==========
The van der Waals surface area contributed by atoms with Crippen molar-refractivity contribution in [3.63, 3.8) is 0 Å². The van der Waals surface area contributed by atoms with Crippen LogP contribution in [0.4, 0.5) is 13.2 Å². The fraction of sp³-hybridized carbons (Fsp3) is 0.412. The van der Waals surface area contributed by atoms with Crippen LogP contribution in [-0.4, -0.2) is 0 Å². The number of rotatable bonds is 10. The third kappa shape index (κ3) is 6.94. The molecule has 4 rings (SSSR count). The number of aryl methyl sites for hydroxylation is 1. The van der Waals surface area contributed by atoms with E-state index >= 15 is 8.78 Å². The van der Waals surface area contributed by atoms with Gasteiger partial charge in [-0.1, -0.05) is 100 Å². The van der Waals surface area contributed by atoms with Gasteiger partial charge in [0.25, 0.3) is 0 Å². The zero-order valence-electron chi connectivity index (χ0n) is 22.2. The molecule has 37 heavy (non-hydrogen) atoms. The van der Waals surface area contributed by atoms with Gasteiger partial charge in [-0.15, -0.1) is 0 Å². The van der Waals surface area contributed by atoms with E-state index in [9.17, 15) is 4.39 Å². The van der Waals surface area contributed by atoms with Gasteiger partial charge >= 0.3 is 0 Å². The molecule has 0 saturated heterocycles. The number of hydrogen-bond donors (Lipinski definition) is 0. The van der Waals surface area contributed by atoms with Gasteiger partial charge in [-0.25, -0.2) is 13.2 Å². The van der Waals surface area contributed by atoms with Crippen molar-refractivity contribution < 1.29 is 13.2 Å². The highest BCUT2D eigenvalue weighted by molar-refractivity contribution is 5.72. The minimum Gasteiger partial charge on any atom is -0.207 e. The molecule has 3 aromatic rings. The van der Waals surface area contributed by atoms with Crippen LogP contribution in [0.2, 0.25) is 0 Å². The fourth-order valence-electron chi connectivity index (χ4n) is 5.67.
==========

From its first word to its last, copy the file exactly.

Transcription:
The van der Waals surface area contributed by atoms with Crippen molar-refractivity contribution in [3.63, 3.8) is 0 Å². The van der Waals surface area contributed by atoms with Crippen LogP contribution in [0.4, 0.5) is 13.2 Å². The fraction of sp³-hybridized carbons (Fsp3) is 0.412. The van der Waals surface area contributed by atoms with Crippen LogP contribution in [-0.4, -0.2) is 0 Å². The number of rotatable bonds is 10. The third kappa shape index (κ3) is 6.94. The molecule has 4 rings (SSSR count). The number of aryl methyl sites for hydroxylation is 1. The van der Waals surface area contributed by atoms with E-state index >= 15 is 8.78 Å². The van der Waals surface area contributed by atoms with Gasteiger partial charge in [-0.1, -0.05) is 100 Å². The van der Waals surface area contributed by atoms with Gasteiger partial charge in [0.25, 0.3) is 0 Å². The zero-order valence-electron chi connectivity index (χ0n) is 22.2. The molecule has 37 heavy (non-hydrogen) atoms. The van der Waals surface area contributed by atoms with Gasteiger partial charge in [-0.15, -0.1) is 0 Å². The van der Waals surface area contributed by atoms with E-state index in [9.17, 15) is 4.39 Å². The van der Waals surface area contributed by atoms with Gasteiger partial charge >= 0.3 is 0 Å². The molecule has 0 saturated heterocycles. The number of hydrogen-bond donors (Lipinski definition) is 0. The van der Waals surface area contributed by atoms with Gasteiger partial charge in [-0.25, -0.2) is 13.2 Å². The van der Waals surface area contributed by atoms with Crippen molar-refractivity contribution < 1.29 is 13.2 Å². The highest BCUT2D eigenvalue weighted by molar-refractivity contribution is 5.72. The minimum Gasteiger partial charge on any atom is -0.207 e. The molecule has 3 aromatic rings. The van der Waals surface area contributed by atoms with Crippen LogP contribution in [0.2, 0.25) is 0 Å². The fourth-order valence-electron chi connectivity index (χ4n) is 5.67.